FDA Approves Ruxience (rituximab-pvvr), a Biosimilar to Rituxan
July 23, 2019 – Pfizer Inc. today announced the United States (U.S.) Food and Drug Administration (FDA) has approved Ruxience (rituximab-pvvr), a biosimilar to Rituxan (rituximab),1 for the treatment of adult patients with non-Hodgkin’s lymphoma (NHL), chronic lymphocytic leukemia (CLL), and granulomatosis with polyangiitis (GPA) and microscopic polyangiitis (MPA).2
“Biosimilars like Ruxience have the potential to deliver real value in healthcare, improving access to and affordability of an important cancer treatment which could help more patients receive optimal care,” said Andy Schmeltz, Global President, Pfizer Oncology. “The FDA approval marks our third oncology biosimilar to be approved in the U.S. this year, reinforcing our commitment to bring these important medicines to patients living with cancer.”
The FDA approval was based on the review of a comprehensive data package, which demonstrated biosimilarity of Ruxience to the reference product. This includes results from the REFLECTIONS B3281006 clinical comparative study, which evaluated the efficacy, safety and immunogenicity, pharmacokinetics and pharmacodynamics of Ruxience and found no clinically meaningful differences in safety or efficacy compared to the reference product in patients with CD20-positive, low tumor burden follicular lymphoma.3
“Rituximab became one of the first monoclonal antibody (mAb) cancer treatments when it was initially approved by the FDA, representing a significant treatment advance and the only option available to oncologists and their patients for a period of time,” said Dr. Jeff Sharman, medical director, US Oncology Hematology Research. “With this FDA approval, clinicians have an additional treatment option that will help improve access to care for patients in need of anti-CD20 mAb therapy.”
Biosimilars have been a significant catalyst for change for the healthcare industry over the last decade, with the potential to create a more sustainable healthcare system. With more than 10 years of global in-market experience and seven approved biosimilar products in the U.S., Pfizer is proud to be a leader and at the forefront of this vital healthcare segment. Ruxience is Pfizer’s third oncology mAb biosimilar to be approved by the FDA this year.4,5 Ruxience has also been filed for regulatory approval with the European Medicines Agency (EMA) and is under review.
About Ruxience (rituximab-pvvr)
Ruxience is a mAb biosimilar to Rituxan which works by targeting a protein called CD20, which is present on the surface of B cells. When it attaches to CD20, rituximab helps destroy the B cells.2
RUXIENCE IMPORTANT SAFETY INFORMATION AND INDICATIONS
(A) Infusion-Related Reactions: Rituximab product administration can result in serious, including fatal, infusion-related reactions. Deaths within 24 hours of rituximab infusion have occurred. Approximately 80% of fatal infusion-related reactions occurred in association with the first infusion. Monitor patients closely. Discontinue Ruxience infusion for severe reactions and provide medical treatment for Grade 3 or 4 infusion-related reactions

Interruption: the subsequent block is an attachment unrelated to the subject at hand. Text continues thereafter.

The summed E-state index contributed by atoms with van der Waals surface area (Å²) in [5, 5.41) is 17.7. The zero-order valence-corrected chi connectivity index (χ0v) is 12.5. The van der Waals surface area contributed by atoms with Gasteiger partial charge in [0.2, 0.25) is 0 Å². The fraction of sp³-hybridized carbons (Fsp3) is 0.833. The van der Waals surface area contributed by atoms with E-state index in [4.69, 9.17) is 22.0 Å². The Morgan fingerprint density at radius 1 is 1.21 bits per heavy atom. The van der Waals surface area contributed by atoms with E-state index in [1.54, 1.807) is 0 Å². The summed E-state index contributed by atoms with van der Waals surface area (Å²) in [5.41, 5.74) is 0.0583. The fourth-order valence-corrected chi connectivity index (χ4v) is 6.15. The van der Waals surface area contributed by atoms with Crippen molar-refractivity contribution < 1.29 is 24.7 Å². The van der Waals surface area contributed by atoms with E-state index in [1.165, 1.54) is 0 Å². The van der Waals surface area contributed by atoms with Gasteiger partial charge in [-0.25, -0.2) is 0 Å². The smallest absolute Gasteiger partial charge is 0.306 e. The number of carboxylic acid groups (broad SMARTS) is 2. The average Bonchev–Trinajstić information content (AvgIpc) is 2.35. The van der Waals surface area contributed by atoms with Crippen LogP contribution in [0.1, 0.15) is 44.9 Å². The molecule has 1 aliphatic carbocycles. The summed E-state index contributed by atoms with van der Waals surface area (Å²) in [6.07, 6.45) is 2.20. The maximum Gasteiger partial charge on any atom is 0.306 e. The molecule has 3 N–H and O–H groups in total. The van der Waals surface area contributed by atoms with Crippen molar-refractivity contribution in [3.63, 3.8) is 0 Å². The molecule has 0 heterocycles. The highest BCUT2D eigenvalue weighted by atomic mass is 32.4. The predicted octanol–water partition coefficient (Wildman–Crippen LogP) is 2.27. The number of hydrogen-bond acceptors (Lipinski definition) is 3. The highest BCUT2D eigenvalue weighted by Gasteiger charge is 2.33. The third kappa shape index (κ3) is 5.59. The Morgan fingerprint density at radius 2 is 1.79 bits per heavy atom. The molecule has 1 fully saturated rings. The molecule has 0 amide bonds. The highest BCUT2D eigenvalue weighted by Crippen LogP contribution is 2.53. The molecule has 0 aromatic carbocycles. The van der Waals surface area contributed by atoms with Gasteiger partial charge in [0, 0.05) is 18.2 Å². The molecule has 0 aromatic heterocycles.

(B) Severe Mucocutaneous Reactions: Severe, including fatal, mucocutaneous reactions can occur in patients receiving rituximab products. Discontinue Ruxience in patients who experience a severe mucocutaneous reaction. The safety of readministration of Ruxience to patients with severe mucocutaneous reactions has not been determined
(C) Hepatitis B Virus (HBV) Reactivation: HBV reactivation can occur in patients treated with rituximab products, in some cases resulting in fulminant hepatitis, hepatic failure, and death. Screen all patients for HBV infection before treatment initiation, and monitor patients during and after treatment with Ruxience. Discontinue Ruxience and concomitant medications in the event of HBV reactivation
(D) Progressive Multifocal Leukoencephalopathy (PML), including fatal PML, can occur in patients receiving rituximab products. Discontinue Ruxience and consider discontinuation or reduction of any concomitant chemotherapy or immunosuppressive therapy in patients who develop PML
Infusion-Related Reactions (IRR)
- Rituximab products can cause severe, including fatal, infusion-related reactions. Severe reactions typically occurred during the first infusion with time to onset of 30–120 minutes
- Rituximab product−induced infusion-related reactions and sequelae include urticaria, hypotension, angioedema, hypoxia, bronchospasm, pulmonary infiltrates, acute respiratory distress syndrome, myocardial infarction, ventricular fibrillation, cardiogenic shock, anaphylactoid events, or death
- Premedicate patients with an antihistamine and acetaminophen prior to dosing. Institute medical management (e.g., glucocorticoids, epinephrine, bronchodilators, or oxygen) for infusion-related reactions as needed. Depending on the severity of the infusion-related reaction and the required interventions, temporarily or permanently discontinue Ruxience. Resume infusion at a minimum 50% reduction in rate after symptoms have resolved
- Closely monitor the following patients: those with preexisting cardiac or pulmonary conditions, those who experienced prior cardiopulmonary adverse reactions, and those with high numbers of circulating malignant cells (≥25,000/mm3)
Severe Mucocutaneous Reactions
- Mucocutaneous reactions, some with fatal outcome, can occur in patients treated with rituximab products. These reactions include paraneoplastic pemphigus, Stevens-Johnson syndrome, lichenoid dermatitis, vesiculobullous dermatitis, and toxic epidermal necrolysis